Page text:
4EVR, a 13-minute horror short directed by Sergio Pinheiro, follows Ginny (Alana Kearns-Green), a grieving sister who begins to experience unexplainable events after the death of her brother, Mikey (Matthew McNutt). Brian Rohan plays Alastair, Mikey’s quietly creepy roommate who offers his support to Ginny as she mourns.
In the film’s opening line, as Ginny and Alastair walk back from Mikey’s funeral, Alastair says casually, “I don’t think anyone was expecting you to give the eulogy, given the circumstances…” With that teaser, mystery and tension begin to build a slow drip of information about the siblings and their dynamic.
Psychedelic lighting transforms everyday spaces into a pyrexic nightmare as Ginny’s fears consumer her. But it’s the editing (by Danny Daneau and Pinheiro) that really steals the show, especially with the flashes of pictures of Ginny and Mikey together, highlighting their relationship as it evolves. The use of jazzy music and various ambient noises are excellent, holding the audience at attention.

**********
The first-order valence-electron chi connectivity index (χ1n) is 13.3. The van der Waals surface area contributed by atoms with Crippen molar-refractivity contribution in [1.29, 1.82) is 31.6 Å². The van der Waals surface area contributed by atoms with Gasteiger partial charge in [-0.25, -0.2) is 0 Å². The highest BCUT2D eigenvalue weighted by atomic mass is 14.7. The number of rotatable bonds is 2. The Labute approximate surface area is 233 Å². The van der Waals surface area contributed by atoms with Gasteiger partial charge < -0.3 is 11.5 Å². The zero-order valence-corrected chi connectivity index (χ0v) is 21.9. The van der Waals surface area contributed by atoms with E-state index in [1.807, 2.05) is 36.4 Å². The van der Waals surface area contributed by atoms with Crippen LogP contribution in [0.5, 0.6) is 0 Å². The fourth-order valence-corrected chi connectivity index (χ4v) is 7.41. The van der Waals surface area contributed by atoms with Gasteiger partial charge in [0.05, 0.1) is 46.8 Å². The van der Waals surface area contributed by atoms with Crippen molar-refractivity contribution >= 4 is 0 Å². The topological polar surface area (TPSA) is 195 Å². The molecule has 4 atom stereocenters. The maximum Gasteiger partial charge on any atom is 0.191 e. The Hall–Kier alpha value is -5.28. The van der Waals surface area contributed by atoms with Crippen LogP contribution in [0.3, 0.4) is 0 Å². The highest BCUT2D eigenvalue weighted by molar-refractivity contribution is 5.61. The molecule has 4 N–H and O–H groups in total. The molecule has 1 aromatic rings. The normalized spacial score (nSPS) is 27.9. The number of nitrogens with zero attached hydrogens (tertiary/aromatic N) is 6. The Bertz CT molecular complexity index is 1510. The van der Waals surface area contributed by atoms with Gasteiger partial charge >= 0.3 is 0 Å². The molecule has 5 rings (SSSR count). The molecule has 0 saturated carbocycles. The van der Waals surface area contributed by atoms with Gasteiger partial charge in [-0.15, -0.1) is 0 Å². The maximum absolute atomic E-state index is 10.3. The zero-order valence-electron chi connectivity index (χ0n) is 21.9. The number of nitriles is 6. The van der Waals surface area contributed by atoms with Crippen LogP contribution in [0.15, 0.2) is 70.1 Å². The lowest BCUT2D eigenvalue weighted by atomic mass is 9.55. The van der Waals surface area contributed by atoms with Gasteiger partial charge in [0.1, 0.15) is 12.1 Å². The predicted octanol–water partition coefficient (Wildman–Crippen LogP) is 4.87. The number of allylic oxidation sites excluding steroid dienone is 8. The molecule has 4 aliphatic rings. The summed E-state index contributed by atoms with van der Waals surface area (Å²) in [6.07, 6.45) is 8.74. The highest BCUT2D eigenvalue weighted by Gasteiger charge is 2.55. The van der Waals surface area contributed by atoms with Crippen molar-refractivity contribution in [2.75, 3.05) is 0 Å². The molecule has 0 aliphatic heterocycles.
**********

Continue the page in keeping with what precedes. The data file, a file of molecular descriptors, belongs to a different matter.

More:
4EVR delves into the dark loneliness of social media and constant connection to the outside world. Although strangely, an answering machine is prominently featured, which seems a little silly when Ginny also owns an iPhone. Nevertheless, a scene in which Ginny scrolls through Facebook is terrifying because of the two open doors behind her – such a simple setup, but effective at poking the audience into being afraid of what lurks in the darkness.
This movie has won 6 awards from film festivals. It’s easy to see why – it is fun, scary, and well made. Director Sergio Pinheiro has been directing short films since 2008, and writer Joe Fordham previously worked on Species and Species II.
Overall, 4EVR is quite scary, building tension as we learn more about Ginny and Mikey’s relationship. Complex and layered, it is well worth a watch and many rewatches to soak up all the colorful details in this fantastic horror drama.